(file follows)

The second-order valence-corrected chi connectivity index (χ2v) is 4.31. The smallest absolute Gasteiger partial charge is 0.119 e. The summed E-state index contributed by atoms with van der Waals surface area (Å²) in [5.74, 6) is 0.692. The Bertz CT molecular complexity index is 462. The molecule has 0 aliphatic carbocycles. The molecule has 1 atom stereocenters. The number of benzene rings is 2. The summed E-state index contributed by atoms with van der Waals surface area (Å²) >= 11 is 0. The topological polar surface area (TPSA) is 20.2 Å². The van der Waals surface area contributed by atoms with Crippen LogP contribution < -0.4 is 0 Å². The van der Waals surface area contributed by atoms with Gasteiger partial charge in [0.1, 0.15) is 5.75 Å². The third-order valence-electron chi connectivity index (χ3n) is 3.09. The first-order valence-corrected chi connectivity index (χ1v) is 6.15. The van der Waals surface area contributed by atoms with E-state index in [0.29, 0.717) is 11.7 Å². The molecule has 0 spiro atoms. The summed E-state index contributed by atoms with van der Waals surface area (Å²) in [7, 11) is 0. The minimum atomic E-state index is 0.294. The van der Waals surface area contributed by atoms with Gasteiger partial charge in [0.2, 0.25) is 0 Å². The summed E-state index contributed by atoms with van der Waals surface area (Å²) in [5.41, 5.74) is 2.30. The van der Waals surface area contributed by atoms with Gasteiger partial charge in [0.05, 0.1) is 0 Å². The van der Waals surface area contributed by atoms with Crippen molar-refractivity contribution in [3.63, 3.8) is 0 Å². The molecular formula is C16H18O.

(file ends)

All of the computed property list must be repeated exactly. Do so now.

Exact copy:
The second-order valence-corrected chi connectivity index (χ2v) is 4.31. The smallest absolute Gasteiger partial charge is 0.119 e. The summed E-state index contributed by atoms with van der Waals surface area (Å²) in [5.74, 6) is 0.692. The Bertz CT molecular complexity index is 462. The molecule has 0 aliphatic carbocycles. The molecule has 1 atom stereocenters. The number of benzene rings is 2. The summed E-state index contributed by atoms with van der Waals surface area (Å²) >= 11 is 0. The topological polar surface area (TPSA) is 20.2 Å². The van der Waals surface area contributed by atoms with Crippen LogP contribution < -0.4 is 0 Å². The van der Waals surface area contributed by atoms with Gasteiger partial charge in [0.1, 0.15) is 5.75 Å². The third-order valence-electron chi connectivity index (χ3n) is 3.09. The first-order valence-corrected chi connectivity index (χ1v) is 6.15. The van der Waals surface area contributed by atoms with E-state index in [0.29, 0.717) is 11.7 Å². The molecule has 0 spiro atoms. The summed E-state index contributed by atoms with van der Waals surface area (Å²) in [7, 11) is 0. The minimum atomic E-state index is 0.294. The van der Waals surface area contributed by atoms with Gasteiger partial charge in [0.2, 0.25) is 0 Å². The summed E-state index contributed by atoms with van der Waals surface area (Å²) in [5.41, 5.74) is 2.30. The van der Waals surface area contributed by atoms with Gasteiger partial charge in [0.05, 0.1) is 0 Å². The van der Waals surface area contributed by atoms with Crippen molar-refractivity contribution in [3.63, 3.8) is 0 Å². The molecular formula is C16H18O.